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July 14, 2011 / flogginwater

Troutastic Trip to Lost Lake

Yesterday I took my nephew Tyler fishing again. We went to one of Oregon’s many Lost Lakes. This one, like the others, is a mountain lake, cold, clear water. The bottom is rock & mud, there’s a lot of vegetation and downed timber in the lake – giving the water a tea color. And it’s full of hungry, mostly wild trout.

Ty, and my sister Dawna and her husband Tim had gone fishing there a few days before, and done well with their power bait. Ty fished lures and got a few himself, but he’d left his fly rod at home. And so he came home with reports of huge fish eating on the surface, even jumping clean out of the water – presumably trying to feed on some unseen insects.

It came down to a bass/panfish trip to Henry Hagg Lake – or a trouting trip to Lost Lake for our fishing trip this week. Lost lake and it’s trout won out this time.

Loading up the Scanoe atop the Jeep, and loading in a fly rod (or two) and a spinning rod apiece, we set off in search of adventure – or close as we could come to it. As (bad) luck would have it, I’ve lost my box of spinners and micro crank baits. I thought I might have lost it in my friend Jason’s boat – but he looked after I called him, and he couldn’t find it. Looks like it’s lost & gone forever, like Clementine.

But I DID have my box of mini fly tied jigs, and we had a jar of Berkley Crappie Nibbles (aka, fish crack) – just in case. I also had my main fly box, my smaller fly boxes with some worm imitations and streamers. I took my 6wt Grigg and my 4 wt Cabela’s. Ty had his single fly box with him.

We started off with the fly rods – I used a soft hackle peacock bead head nymph, Ty tried a dry fly. I got some bumps, but no committed takes. Ty landed his first fly caught trout on that dry fly. He landed two more dry fly trout later also.

We split the fishing day between flinging flies, and bobber & jig fishing (with the rig I mentioned earlier this week) – we caught some nice fat trout, some with some good size fish in the mix. All the trout we caught were wild fish, rainbows mostly, but about half a dozen of the fish we landed were cutt-bow hybrid trout, beautiful fish.

Some of the trout – a lot, actually, had parasites on them. Some fish had a few, one fish was literally covered, they’d eaten his left pectoral fin away, covered his head, and were all over the roof of his mouth and his tongue. White, wiggling worms of some sort, boring into the fish’ flesh. Nasty things. They seemed a lot more prominent in fish caught on the eastern shore of the lake, than anywhere else. Kind of weird.

Parasites aside, the fish were great, the fishing was great, the scenery was spectacular, and the weather was nicely overcast and in the high 60’s. Couldn’t ask for better!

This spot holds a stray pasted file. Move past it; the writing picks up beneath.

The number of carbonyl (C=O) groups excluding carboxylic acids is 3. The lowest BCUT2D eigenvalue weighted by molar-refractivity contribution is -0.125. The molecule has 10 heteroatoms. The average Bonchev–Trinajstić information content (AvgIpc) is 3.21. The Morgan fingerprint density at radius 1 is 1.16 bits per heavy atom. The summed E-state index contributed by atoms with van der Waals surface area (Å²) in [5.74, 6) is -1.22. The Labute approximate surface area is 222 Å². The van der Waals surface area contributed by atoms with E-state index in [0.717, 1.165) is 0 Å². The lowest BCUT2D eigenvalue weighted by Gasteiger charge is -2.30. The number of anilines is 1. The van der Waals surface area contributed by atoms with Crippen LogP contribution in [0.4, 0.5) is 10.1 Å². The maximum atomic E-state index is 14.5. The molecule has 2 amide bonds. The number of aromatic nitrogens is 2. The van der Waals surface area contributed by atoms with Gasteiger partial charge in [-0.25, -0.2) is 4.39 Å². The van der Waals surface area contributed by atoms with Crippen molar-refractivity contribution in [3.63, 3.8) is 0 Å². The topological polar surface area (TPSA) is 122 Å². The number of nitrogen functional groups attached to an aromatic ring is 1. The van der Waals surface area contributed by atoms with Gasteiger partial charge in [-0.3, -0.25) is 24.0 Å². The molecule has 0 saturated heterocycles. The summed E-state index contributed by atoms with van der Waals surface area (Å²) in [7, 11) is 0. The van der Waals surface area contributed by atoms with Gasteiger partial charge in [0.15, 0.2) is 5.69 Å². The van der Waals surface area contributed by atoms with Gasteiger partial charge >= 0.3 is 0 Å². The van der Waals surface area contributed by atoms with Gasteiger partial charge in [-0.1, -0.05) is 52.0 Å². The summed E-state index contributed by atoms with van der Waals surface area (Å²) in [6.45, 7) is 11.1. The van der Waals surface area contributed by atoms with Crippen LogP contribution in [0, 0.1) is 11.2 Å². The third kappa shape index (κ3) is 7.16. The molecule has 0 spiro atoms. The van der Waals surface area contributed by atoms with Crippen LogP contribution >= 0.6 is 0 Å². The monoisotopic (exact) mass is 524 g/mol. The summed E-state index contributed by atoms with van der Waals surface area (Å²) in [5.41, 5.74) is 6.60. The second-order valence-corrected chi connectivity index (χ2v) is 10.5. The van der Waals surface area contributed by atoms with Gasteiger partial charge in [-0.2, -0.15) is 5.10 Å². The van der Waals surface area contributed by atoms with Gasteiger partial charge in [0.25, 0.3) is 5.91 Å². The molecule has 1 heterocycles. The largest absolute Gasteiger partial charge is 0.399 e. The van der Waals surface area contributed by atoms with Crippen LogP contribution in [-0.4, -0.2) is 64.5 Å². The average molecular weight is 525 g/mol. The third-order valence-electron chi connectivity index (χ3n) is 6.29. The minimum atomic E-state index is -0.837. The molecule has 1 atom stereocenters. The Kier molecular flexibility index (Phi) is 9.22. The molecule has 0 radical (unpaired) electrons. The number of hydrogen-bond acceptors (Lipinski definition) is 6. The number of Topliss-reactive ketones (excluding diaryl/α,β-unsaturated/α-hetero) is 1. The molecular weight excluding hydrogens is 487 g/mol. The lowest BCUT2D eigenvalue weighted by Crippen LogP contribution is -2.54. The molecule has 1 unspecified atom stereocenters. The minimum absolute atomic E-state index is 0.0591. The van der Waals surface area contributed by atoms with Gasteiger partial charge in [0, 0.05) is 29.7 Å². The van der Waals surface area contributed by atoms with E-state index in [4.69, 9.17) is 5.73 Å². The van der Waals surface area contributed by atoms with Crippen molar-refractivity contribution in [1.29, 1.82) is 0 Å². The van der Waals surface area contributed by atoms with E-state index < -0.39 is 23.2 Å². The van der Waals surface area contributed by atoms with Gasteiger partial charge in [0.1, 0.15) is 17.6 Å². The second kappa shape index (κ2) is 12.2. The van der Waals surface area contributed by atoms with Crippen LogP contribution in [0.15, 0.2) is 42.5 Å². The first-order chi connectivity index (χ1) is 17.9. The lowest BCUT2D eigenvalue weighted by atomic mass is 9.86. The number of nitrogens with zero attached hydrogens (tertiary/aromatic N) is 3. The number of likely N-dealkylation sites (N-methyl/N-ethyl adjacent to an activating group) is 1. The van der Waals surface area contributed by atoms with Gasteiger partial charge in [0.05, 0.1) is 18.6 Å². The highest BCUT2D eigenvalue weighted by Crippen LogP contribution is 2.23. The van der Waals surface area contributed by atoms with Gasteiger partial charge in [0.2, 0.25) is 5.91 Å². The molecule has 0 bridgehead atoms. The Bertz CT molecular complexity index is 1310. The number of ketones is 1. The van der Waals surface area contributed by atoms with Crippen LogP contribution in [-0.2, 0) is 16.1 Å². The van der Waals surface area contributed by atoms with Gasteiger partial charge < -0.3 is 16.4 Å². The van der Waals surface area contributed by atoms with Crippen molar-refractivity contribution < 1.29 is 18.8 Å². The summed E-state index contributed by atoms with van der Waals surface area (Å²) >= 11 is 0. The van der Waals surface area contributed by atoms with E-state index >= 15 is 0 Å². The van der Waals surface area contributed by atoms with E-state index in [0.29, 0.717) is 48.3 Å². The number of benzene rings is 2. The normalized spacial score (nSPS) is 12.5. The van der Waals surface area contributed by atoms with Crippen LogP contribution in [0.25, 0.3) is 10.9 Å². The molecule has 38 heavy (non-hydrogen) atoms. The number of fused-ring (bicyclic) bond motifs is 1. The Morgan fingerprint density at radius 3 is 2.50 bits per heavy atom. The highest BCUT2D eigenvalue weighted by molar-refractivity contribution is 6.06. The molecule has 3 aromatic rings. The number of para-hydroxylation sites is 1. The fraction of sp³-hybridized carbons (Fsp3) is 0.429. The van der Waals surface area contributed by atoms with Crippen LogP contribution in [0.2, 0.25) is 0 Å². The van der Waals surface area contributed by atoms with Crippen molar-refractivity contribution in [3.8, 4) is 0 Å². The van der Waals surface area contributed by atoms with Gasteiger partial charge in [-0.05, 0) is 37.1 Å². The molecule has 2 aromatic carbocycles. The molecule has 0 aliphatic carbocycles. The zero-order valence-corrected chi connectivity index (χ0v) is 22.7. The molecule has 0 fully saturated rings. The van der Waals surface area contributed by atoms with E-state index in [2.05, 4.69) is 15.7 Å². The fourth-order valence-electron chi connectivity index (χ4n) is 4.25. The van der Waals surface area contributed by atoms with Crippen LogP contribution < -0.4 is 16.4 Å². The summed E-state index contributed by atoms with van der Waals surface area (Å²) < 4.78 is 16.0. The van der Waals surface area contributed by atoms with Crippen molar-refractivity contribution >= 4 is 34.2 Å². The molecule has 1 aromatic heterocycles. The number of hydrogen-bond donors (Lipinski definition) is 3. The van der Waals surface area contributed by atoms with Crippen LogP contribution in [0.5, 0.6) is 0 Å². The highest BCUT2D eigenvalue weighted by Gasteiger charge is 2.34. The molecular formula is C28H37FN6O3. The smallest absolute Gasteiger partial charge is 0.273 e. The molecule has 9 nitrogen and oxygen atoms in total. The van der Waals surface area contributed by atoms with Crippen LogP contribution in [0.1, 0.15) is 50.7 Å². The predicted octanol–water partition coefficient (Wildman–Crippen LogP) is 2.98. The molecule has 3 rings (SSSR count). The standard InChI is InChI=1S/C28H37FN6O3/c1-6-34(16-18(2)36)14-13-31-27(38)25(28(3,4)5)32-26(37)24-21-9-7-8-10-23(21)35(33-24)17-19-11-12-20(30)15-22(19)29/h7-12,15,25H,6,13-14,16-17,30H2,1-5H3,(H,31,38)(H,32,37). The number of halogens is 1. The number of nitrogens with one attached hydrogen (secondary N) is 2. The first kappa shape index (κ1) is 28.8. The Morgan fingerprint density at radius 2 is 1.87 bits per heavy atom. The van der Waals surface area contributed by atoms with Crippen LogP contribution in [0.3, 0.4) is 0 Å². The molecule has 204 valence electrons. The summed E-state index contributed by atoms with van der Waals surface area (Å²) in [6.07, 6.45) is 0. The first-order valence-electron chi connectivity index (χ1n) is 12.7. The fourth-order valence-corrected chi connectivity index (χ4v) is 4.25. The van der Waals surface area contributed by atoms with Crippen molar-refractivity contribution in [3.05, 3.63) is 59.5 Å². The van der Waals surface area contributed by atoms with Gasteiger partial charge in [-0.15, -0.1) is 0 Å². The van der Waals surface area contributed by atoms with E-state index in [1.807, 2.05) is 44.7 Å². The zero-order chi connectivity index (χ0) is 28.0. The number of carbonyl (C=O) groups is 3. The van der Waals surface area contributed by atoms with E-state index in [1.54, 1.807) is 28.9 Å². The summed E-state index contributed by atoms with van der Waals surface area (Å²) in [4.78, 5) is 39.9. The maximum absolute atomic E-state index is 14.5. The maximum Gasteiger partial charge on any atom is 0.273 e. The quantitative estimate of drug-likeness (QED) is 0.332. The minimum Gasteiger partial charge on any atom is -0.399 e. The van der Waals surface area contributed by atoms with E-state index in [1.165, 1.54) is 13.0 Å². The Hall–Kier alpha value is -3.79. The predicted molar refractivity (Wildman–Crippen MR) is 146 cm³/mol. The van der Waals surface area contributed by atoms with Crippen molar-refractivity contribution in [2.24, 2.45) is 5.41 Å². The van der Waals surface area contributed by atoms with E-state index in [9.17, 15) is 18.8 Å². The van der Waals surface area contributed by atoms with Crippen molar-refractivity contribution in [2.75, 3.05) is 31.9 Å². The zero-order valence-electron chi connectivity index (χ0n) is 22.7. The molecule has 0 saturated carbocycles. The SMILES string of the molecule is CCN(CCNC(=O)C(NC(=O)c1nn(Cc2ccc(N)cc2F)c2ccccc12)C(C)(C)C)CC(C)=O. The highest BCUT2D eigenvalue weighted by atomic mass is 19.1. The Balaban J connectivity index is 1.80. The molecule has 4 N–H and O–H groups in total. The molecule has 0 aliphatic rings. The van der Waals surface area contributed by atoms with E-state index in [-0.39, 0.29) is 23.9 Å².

Near the end of the day, we fished a log jam near the put in, the first place we’d tried early in the day. I caught one final trout – probably the unluckiest, or luckiest trout in the lake. We’d seen osprey and bald eagles fishing all day – but my last trout had had two close calls with death that day – it had FRESH, still bleeding and bright red gashes in it’s back from one of those big bird’s claws. Shockingly, the fish was otherwise OK – and hungry. It ate my little fly tied jig with as much gusto as any other fish I’d caught on that rig. But the fish had gotten hooked in the back of his tongue – and honestly I’m not sure that one survived. He would’ve probably succumbed to his wounds regardless, but I still released that fish. Worst case – he died and provided an easy meal for a bird or other critter. Circle of life.

Lost Lake is another place on the list of places to revisit, sooner rather than later.

This morning, my wife wanted to meet up with one of her friends and her kids, so her friend could meet our son. We were hitting up a local park that sits at the confluence of a small creek, and the small river for which the valley I live in is named after. The sprinkle we’d gotten here at home yesterday was enough to bring the creek up and make it running muddy and fast – so the fishing sucked. I think I made a dozen casts, without a take, before heading back to the car to stow the rod.

We spent the rest of the day bumming around, running errands and relaxing. We stopped at a couple Goodwill stores, and I found some cheap gold – a signed copy of John Shewey’s Steelhead Flies – a book that sells for $49.99 retail (before the author’s autograph, of course) for $4.99. I love Shewey’s books and articles – so this was a great find. All in all, this was a pretty good weekend (since my weekend is Wed/Thurs) for me.

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One Comment

  1. Cofisher / Jul 15 2011 19:36

    The only thing worse than a fishing blog with no fish is a blog about high water and fishless days. I'm glad this didn't turn out to be one of those. Good deal on the book as well.

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